Captured: From Left to right; Antonio Sánchez-Benedito Gaspar – EU Ambassador in Mozambique; Vasu Gounden – Executive Director, ACCORD; Giovanni Faleg – Senior Analyst, EU Institute for Security Studies (Limerence photography)
Highlighting the growing possibility of violent insurgent activities in Southern Africa, with a case study focused on Mozambique’s Cabo Delgado.
The Marriott Pretoria Loftus Park Protea Hotel’s conference area was packed to capacity on the 27th of November 2019, as delegates, ambassadors, UN dignitaries, Academic and research experts in the field of violent conflict and peacebuilding all attended A seminar jointly organised by the European Union’s Delegations to Mozambique and South Africa, ACCORD and the EU Institute for Security Studies.
The Purpose of the seminar was to pay particular attention to the growing possibility of insurgent activities related to violent extremism in Southern Africa, with a case study focused panel looking into the growing activities of violent insurgency in Mozambique’s Cabo Delgado dating back to 2017. The seminar sought and successfully carried out an interactive and informative dialogue in an attempt to provide elements for a clearer understanding of the drivers and root causes of violent extremism in Southern Africa, hosted through three different roundtable panel sessions.
Terrorism in Southern Africa?
On issues related to peace and security,over the years, Southern Africa is said to have been spared human rights violations propagated through acts of terror, unlike West and North Africa, which have had to deal with terror activities by groups such as Boko Haram, Al-shabaab and multiple rebel groups. Recent activities in Cabo Delgado, Mozambique, mimic key tenets of violent extremist insurgencies which suggest that now might be the time to reconsider the regions immunity to acts of terror.
The invigorating dialogue gave a perspective analysis on the nature of the threat, with seasoned expert attendees such as Ambassador of the Kingdom of Morocco to South Africa Youssef Amrani who whilst contributing to general recommendations had this to say, “There are readily available lessons from North Africa on fighting terrorism; We should always have in mind that the region is interconnected, we cannot evade that violent extremists have long term plans and are targeting us all and we should be able to respond to the threat against us all. Although Southern Africa is immune today, it might not always be the case…”
ACCORD played a crucial role not only by organizing the event but the invaluable experience the organization has gathered over the years in understanding conflict dynamics reverberated throughout the dialogue as delegates referred back to Mr Vasu Goundin, ACCORD’s Executive Director’s opening keynote which characterized the multiple factors that contribute to violent extremism, his invaluable contribution included the convergence and complexity theory on urban migration as a growing challenge for governments, whom he asserted are experiencing a loss of control of their urban centers and thus remain at risk for the possibilities of violent extremism.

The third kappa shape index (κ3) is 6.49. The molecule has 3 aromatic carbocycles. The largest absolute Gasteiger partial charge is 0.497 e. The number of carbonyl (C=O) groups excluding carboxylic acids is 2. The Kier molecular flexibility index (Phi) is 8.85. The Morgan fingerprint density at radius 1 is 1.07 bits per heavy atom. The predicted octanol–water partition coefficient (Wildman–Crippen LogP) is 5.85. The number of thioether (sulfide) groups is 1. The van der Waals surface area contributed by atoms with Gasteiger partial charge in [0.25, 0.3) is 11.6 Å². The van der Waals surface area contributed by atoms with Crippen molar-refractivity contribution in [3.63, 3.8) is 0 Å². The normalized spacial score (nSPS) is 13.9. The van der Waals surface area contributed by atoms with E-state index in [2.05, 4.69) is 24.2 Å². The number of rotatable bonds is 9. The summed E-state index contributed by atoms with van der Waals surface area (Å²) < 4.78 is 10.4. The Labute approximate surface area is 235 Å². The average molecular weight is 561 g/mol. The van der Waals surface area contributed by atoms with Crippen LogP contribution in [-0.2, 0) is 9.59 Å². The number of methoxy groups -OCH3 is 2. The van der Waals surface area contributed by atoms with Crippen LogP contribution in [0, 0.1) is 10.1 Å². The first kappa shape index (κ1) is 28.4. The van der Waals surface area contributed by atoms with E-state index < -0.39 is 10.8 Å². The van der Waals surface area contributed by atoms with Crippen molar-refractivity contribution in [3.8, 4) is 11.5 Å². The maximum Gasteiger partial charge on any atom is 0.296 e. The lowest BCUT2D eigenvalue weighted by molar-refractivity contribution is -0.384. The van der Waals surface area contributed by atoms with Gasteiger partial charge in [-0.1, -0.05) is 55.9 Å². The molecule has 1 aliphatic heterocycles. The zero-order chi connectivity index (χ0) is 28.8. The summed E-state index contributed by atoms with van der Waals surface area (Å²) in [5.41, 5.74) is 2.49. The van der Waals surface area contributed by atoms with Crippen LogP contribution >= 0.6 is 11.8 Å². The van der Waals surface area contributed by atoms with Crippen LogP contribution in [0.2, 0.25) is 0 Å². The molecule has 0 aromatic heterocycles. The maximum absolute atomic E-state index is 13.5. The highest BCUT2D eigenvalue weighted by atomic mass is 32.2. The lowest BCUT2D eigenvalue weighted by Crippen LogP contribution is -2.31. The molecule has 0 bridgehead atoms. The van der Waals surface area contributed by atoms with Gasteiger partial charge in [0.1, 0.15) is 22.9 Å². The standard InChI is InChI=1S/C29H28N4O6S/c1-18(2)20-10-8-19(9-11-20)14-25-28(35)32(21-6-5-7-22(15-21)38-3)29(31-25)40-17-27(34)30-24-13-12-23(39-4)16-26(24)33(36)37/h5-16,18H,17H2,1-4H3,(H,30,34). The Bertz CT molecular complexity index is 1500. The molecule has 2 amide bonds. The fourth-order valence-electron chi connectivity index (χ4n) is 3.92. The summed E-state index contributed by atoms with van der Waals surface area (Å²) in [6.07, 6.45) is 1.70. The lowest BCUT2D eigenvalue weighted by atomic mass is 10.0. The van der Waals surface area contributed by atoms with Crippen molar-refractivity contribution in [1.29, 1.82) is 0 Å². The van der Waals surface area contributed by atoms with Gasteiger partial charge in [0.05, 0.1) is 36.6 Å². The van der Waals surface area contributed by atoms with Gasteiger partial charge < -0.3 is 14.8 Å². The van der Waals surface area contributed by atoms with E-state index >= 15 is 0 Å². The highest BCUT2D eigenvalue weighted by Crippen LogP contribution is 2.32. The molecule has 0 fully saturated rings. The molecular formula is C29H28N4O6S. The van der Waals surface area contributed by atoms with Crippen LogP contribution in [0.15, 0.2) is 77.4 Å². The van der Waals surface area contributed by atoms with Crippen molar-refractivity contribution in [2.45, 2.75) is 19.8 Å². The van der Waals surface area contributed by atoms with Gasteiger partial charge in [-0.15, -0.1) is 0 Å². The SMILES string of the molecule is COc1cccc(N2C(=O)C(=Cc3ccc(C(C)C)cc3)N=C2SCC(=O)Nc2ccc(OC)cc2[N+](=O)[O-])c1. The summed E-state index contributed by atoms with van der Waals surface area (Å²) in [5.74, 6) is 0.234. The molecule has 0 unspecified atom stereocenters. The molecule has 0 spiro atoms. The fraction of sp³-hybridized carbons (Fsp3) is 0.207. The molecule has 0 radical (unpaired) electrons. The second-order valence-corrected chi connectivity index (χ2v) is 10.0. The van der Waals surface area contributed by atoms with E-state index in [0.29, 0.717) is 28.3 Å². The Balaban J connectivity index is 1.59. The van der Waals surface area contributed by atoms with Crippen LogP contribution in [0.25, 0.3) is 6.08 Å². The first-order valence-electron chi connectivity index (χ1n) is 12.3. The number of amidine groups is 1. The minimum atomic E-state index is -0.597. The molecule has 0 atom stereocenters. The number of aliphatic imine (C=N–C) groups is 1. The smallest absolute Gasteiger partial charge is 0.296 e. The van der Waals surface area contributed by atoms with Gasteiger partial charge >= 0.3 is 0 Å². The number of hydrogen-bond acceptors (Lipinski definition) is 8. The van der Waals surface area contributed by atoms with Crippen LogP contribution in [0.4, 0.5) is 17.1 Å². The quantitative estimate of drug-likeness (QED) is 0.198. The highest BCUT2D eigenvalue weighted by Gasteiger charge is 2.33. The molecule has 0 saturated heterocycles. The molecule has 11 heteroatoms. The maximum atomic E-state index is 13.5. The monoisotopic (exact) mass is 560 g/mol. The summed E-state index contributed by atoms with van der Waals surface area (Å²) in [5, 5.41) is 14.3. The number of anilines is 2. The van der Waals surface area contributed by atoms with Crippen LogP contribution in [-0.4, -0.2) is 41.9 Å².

One of the critical outcomes of the engagement was an emphasis from the multi stakeholders that preventative measures were not only still possible but also that there was a critical need for a joint response to the problem at hand. The mood of the conference therefore can be said to be summed up by the following recurring sentiment, “No country can successfully fight violent extremism alone. This is an effort that will require collaboration across the globe.”
Giovanni Faleg – Senior Analyst, EU Institute for Security Studies gave a succinct summary on the outcomes in dialogue; these are some of the key takeaways; the room was captivated by the ISS tagline question probe, “What if?” With Mr Faleg asking, “What if Southern Africa is able to prevent violent extremism in the future?”
Here are some of the critical summary of the conference outcomes;
Several interventions are required, the strategy should address not just merely counter terrorism but should link these activities with organized crimes, to achieve complete transformation.
Multi-stakeholder coordination remains a critical need in order to achieve efficient use and allocation of resources. With a call for a need to establish a platform of coordination to seize the moment to continue the political momentum of engagement.
Southern Africa cannot afford to be a hotspot for terror, therefore adequate data analysis and research access remains a critical priority in the effort towards a terror free Southern Africa.
An official report on the in depth discussions and outcome frameworks and recommendations will follow. Keep a close watch on the EU ISS and ACCORDS publications for the report on Countering Violent Extremism in Southern Africa.
ACCORD’s Peacemaking unit focuses on building the conflict resolution capacity of societal leaders, politicians, and other key actors. Strategies adopted by the Peacemaking programme include the facilitation of peaceful dialogue and support of mediation among participants. Such approaches have been shown to have led to an overall reduction in violent conflict across Africa over time, illustrating the effectiveness and necessity of such programmes.
Contact the Peacemaking Programme at ACCORD by completing this form: